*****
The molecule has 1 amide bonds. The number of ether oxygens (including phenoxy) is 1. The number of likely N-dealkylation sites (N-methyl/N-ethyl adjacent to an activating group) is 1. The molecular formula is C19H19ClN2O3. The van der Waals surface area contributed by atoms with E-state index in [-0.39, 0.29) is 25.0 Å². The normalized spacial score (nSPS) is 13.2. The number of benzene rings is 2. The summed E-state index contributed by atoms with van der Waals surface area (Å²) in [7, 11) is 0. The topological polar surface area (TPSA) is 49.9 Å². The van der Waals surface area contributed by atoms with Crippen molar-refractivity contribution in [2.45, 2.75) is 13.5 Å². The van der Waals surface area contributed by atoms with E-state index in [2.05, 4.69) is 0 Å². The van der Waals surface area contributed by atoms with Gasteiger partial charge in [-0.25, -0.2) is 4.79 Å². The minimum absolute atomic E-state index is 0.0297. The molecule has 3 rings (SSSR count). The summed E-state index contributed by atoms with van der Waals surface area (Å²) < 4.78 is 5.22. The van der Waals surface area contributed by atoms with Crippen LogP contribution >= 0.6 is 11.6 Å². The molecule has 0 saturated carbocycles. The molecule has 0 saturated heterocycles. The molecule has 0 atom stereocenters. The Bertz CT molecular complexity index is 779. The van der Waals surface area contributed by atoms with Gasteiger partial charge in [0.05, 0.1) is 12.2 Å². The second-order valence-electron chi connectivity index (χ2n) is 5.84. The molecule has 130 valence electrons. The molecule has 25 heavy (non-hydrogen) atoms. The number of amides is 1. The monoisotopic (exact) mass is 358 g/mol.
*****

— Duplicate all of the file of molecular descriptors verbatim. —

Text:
The molecule has 1 amide bonds. The number of ether oxygens (including phenoxy) is 1. The number of likely N-dealkylation sites (N-methyl/N-ethyl adjacent to an activating group) is 1. The molecular formula is C19H19ClN2O3. The van der Waals surface area contributed by atoms with E-state index in [-0.39, 0.29) is 25.0 Å². The normalized spacial score (nSPS) is 13.2. The number of benzene rings is 2. The summed E-state index contributed by atoms with van der Waals surface area (Å²) in [7, 11) is 0. The topological polar surface area (TPSA) is 49.9 Å². The van der Waals surface area contributed by atoms with Crippen molar-refractivity contribution in [2.45, 2.75) is 13.5 Å². The van der Waals surface area contributed by atoms with E-state index in [2.05, 4.69) is 0 Å². The van der Waals surface area contributed by atoms with Gasteiger partial charge in [-0.25, -0.2) is 4.79 Å². The minimum absolute atomic E-state index is 0.0297. The molecule has 3 rings (SSSR count). The summed E-state index contributed by atoms with van der Waals surface area (Å²) < 4.78 is 5.22. The van der Waals surface area contributed by atoms with Crippen LogP contribution >= 0.6 is 11.6 Å². The molecule has 0 saturated carbocycles. The molecule has 0 saturated heterocycles. The molecule has 0 atom stereocenters. The Bertz CT molecular complexity index is 779. The van der Waals surface area contributed by atoms with Gasteiger partial charge in [0.05, 0.1) is 12.2 Å². The second-order valence-electron chi connectivity index (χ2n) is 5.84. The molecule has 130 valence electrons. The molecule has 25 heavy (non-hydrogen) atoms. The number of amides is 1. The monoisotopic (exact) mass is 358 g/mol.